“Who’s the jerk?” Richie couldn’t believe the destructo unit dressed like Santa Claus. Big Red cut off anyone¬† skiing on the same trail he was bulldozing down.

“I don’t know Rich,” Elgin said. “And where’s the fashion police when you need’em?”

“Mr. Stupid better not get within 20 yards of my tips.”

“Big Red’s not worth it. Best thing is to stay clear of a butthead like that. Altitude’s probably gotten to him.”

Just then they noticed Marcia coming down.

“Don’t tell me this one’s with Santa.” Richie shook his head in disbelief.

“No accounting for tastes,” Elgin said.

Now Daryl did begin to lose balance. But as his board started slipping Daryl knew falling in the Zone was no problem. He started imagining what the water must have been like one hundred years before. They said it could make surfers sick. That was long before Sun – Surfers for an Unpolluted Nationbegan to clean things up – starting with seed money from a Weingart Foundation grant.

Daryl had read their first long-ago letter of inquiry – written after grandmother Rhonda Brideswell had incorporated the best storytelling elements she’d learned in Jonathan O’Brien’s Advanced Storytelling for Advancing Nonprofits class. The LOI predicted SUN would grow into the most productive cleanup project of the century. It had in fact become a shining jewel of Weingart’s ever-increasing portfolio of success stories.

Marcia, skiing like a normal person, watched Ziggy’s lead grow. Not that she’d hopped off the lift to race him. But he could at least let her keep up. She watched him charge through another pass before he stopped beyond the other side of the turn.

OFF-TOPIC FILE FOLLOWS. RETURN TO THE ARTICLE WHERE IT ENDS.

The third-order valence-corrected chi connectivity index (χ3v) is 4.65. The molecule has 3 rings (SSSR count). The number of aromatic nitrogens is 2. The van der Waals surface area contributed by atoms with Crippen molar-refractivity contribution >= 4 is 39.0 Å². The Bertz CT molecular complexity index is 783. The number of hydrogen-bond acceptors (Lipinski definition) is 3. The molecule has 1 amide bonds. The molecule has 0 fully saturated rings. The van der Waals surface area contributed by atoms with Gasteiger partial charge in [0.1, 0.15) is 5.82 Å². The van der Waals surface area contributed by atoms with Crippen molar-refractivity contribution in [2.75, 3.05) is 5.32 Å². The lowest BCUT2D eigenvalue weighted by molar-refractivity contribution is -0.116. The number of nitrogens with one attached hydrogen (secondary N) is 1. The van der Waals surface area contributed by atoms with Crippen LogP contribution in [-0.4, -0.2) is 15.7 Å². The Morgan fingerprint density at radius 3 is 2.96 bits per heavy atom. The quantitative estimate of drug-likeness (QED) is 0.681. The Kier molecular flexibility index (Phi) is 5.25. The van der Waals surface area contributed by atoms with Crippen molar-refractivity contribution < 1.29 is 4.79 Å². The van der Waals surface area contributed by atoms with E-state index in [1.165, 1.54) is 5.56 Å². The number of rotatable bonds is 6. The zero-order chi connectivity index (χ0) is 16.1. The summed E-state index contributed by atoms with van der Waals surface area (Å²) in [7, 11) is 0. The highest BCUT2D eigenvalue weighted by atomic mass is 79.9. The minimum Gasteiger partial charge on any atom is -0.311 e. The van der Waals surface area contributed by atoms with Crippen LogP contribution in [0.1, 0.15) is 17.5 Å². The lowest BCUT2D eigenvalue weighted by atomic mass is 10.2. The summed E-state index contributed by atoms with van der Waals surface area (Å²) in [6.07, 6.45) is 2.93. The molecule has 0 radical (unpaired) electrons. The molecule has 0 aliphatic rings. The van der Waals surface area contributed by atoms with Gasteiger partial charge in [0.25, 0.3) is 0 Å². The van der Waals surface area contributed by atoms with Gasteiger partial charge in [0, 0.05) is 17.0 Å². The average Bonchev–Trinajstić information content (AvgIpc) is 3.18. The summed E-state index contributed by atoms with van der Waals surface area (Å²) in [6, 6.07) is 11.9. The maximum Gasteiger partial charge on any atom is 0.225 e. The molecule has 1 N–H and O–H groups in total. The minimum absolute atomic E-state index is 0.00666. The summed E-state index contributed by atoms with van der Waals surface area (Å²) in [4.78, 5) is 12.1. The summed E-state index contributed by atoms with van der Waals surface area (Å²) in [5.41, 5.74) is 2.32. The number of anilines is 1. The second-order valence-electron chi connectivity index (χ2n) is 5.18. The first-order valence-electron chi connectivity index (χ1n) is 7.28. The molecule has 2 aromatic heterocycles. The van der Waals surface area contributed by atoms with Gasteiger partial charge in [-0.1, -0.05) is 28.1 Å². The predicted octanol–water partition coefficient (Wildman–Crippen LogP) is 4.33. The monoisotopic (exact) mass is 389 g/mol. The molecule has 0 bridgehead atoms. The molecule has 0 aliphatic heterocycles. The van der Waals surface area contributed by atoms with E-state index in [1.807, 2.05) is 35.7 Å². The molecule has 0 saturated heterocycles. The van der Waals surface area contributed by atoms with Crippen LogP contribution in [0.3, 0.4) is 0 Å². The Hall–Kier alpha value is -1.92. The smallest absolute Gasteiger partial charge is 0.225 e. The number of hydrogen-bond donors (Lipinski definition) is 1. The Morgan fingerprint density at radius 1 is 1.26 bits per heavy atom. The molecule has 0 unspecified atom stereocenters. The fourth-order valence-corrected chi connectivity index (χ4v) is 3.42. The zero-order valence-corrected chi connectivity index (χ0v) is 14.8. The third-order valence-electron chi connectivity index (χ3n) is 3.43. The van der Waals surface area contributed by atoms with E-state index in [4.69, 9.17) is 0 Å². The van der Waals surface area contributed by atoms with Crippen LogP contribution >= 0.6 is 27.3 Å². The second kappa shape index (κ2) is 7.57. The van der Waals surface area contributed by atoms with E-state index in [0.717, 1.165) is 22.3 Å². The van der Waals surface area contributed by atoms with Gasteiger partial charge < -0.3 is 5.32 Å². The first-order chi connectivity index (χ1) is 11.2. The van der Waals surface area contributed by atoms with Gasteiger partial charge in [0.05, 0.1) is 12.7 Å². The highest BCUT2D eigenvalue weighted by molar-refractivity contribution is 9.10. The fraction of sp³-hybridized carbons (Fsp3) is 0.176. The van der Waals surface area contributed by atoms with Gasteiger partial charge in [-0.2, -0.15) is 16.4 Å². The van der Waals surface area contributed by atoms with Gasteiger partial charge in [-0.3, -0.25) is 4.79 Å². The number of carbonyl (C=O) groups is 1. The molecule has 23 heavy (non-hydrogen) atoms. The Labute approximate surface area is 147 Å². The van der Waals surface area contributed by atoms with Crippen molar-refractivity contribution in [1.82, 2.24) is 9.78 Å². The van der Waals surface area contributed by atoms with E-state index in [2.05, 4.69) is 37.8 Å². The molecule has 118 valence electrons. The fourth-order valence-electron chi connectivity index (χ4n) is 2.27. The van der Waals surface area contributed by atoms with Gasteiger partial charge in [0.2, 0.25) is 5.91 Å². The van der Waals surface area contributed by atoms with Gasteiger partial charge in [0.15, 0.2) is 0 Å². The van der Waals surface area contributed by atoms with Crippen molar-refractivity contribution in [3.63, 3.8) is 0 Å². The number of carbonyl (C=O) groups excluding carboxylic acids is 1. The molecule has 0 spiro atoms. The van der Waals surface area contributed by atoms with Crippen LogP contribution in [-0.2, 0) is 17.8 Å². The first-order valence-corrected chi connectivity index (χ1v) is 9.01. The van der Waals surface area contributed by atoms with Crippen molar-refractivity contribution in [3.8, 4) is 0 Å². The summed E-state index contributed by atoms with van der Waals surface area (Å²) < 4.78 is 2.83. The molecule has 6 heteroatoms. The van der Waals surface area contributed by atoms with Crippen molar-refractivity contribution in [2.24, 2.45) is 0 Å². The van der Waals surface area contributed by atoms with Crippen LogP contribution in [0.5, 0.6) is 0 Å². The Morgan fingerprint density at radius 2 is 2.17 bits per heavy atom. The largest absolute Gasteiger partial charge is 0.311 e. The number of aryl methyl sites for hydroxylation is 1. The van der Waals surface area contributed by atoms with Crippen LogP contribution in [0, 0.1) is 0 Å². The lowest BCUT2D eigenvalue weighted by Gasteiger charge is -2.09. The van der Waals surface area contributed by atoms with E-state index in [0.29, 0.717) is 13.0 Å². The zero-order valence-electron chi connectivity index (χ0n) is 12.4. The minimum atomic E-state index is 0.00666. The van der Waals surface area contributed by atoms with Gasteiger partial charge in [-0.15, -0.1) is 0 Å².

“Great outfit,” a young woman with blonde hair that fell to just above the neckline of her white ski jacket complimented Ziggy. Of course it was difficult to ignore the man in the red suit. He’d skidded right in front and almost knocked her over. That was always a good conversation starter.

Marcia came around 10 seconds later. She saw Ziggy chat it up, so she kept going two hundred yards to the other side of the flat. She stopped next to a dozen motionless skiers. Their eyes were locked on a hang glider in takeoff position by the mountain’s edge. He was about to leap. Steady air currents would sweep him into flight.

It was the first time Marcia had seen a live hang glider. She was fascinated. In a moment the man she was looking at would fly like a bird.